By Melissa Daniels | PA Independent
HARRISBURG — Pennsylvania’s most sweeping economic development programs could see a limited spending cap and permanent guidelines under a recently passed proposal.
The state’s Redevelopment Assistance Capital Program (often called “R-Cap”) provides grants with borrowed money for private projects pursued by municipalities and local agencies.
That could include hospital expansions, parking garages or community centers — any project with a cultural, civic or historical connection that could create jobs and be tied to economic development.
But the program is often criticized as a questionable source of ballooning debt. RACP’s debt ceiling is $4.05 billion, about 10 times what it was when it was created in 1986.
Since then, it’s financed thousands of projects, some of which are called out as government pork, like the construction of the Arlen Specter Library at Philadelphia University and the John P. Murtha Center.
A proposal recently passed by the House of Representatives would instantly lower RACP’s debt ceiling by $600 million. It would also codify tighter requirements for project approval, tied to scope of the project and job creation. Such requirements were put in place last year by Gov. Tom Corbett’s administration, while simultaneously reducing the amount of annual grants to $125 million a year.
Bill sponsor state Rep. Matt Gabler, R-Elk, said the goal is to make the program sustainable – and transparent. Putting RACP approval guidelines into law will allow the public to see if lawmakers are playing by the rules when approving projects, Gabler said.
“In our role as legislators, it’s our appropriate role to conduct oversight of the executive branch, to put those requirements into law that we believe are good practices,” Gabler said.
Gabler said his bill would not change the purpose of RACP, or address the types of projects that can be approved. But it would, he said, add “appropriate constraints.”
To receive RACP grants, projects must have a total cost of $1 million, and carry a minimum 50 percent local match.
Corbett announced the first round of RACP in his administration in early February. The 54 projects include small-scale investments like $500,000 for floor renovations in Allentown’s Sacred Heart Hospital and $1 million toward a parking garage in Labtrobe. Others are more expensive, and more global, such as the $5 million for Philadelphia Energy Solutions and another $5 million for Braskem America toward its Marcus Hook splitter project.
Gabler’s bill now heads to the Senate, and House Majority Leader Rep. Mike Turzai, R-Allegheny, said he plans on seeing the proposal discussed along with the annual budget as “one of the items we bring to the negotiating table.”
Last year, the Republican-controlled Senate did not pass a similar bill which would have immediately lowered the program’s ceiling by $500 million, along with a long-term drop off to capping the program at $1.5 billion. But it contained the same program guidelines eventually adopted by the administration.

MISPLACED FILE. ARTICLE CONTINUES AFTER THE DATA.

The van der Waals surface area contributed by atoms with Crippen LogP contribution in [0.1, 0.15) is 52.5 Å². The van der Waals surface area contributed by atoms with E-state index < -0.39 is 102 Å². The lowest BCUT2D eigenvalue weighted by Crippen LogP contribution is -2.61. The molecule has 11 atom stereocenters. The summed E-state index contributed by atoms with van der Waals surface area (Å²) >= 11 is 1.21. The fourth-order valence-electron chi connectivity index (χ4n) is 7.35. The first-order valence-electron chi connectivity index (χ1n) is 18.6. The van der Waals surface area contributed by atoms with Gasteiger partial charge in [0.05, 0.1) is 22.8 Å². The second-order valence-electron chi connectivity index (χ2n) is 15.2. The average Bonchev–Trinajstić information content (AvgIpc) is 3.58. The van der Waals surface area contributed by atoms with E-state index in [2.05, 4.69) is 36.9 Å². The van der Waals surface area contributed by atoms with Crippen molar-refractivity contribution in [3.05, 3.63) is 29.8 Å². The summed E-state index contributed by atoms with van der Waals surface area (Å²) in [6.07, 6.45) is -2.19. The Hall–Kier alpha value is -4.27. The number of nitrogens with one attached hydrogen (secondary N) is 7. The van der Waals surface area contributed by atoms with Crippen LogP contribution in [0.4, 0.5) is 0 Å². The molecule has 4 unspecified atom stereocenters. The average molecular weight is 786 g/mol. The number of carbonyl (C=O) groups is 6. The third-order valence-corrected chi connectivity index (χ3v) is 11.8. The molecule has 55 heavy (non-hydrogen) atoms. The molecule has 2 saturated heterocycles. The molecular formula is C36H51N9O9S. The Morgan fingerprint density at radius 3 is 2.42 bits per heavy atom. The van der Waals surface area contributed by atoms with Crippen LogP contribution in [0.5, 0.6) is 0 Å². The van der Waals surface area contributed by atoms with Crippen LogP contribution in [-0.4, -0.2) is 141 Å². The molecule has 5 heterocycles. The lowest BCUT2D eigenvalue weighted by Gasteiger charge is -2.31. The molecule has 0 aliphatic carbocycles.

Senate Majority Leader Dominic Pileggi, R-Delaware, said the House RACP proposal includes a number of “common sense” reforms, including a focus on major projects, greater transparency and fair geographic distribution.
He said he fully expects the Senate to discuss the proposal, picking up where they stalled last year.
“Where we failed to reach an agreement last time was on some of the specific permitted uses for the RACP funds and the amount that could be spent under the program under the governor’s discretion,” Pileggi said. “I expect that conversation will continue.”
But no matter what lawmakers believe is the right way to use RACP, the ultimate decision rests with the chief executive.
Pileggi said Corbett’s recent announcement on funded projects will help further the discussion by giving specific examples of how RACP is used in this administration.
“Although this legislation would put some stricter parameters on the executive’s exercise over that decision, it still leaves very, very broad discretion with the governor,” Pileggi said. “I think the best way to examine that is to look at the projects that the governor recently announced.”
Pileggi said he thought the recently approved projects represent “a good use of taxpayer dollars.”
The latest round of RACP projects approved by the Corbett administration involve 54 projects in 28 counties. Total job creation is estimated at more than 56,000 jobs. State contributions total $125 million, yielding an average state investment of about $2,232 per job created, not counting the local match.
Some lawmakers seem wary of lowering the spending cap at a time when the state is clamoring to create jobs. Pennsylvania’s unemployment rate, 7.9 percent as of December, is just a hair above the national average of 7.8 percent.
Senate Appropriations Minority Chair Sen. Vincent Hughes, D-Philadelphia, said lawmakers should look at RACP to make sure funds are being used appropriately. But, he added, the significant reduction of RACP grants in the Corbett administration is hindering job creation.
Hughes said RACP can be used in concert with other economic development tools to put people to work and turn around distressed communities.
“It can be a pot of dollars which are last resort dollars for many important projects in many distressed communities across the state,” Hughes said.
“We need to look at that and make sure it is being utilized appropriately and at the appropriate level.”
Contact Melissa Daniels at firstname.lastname@example.org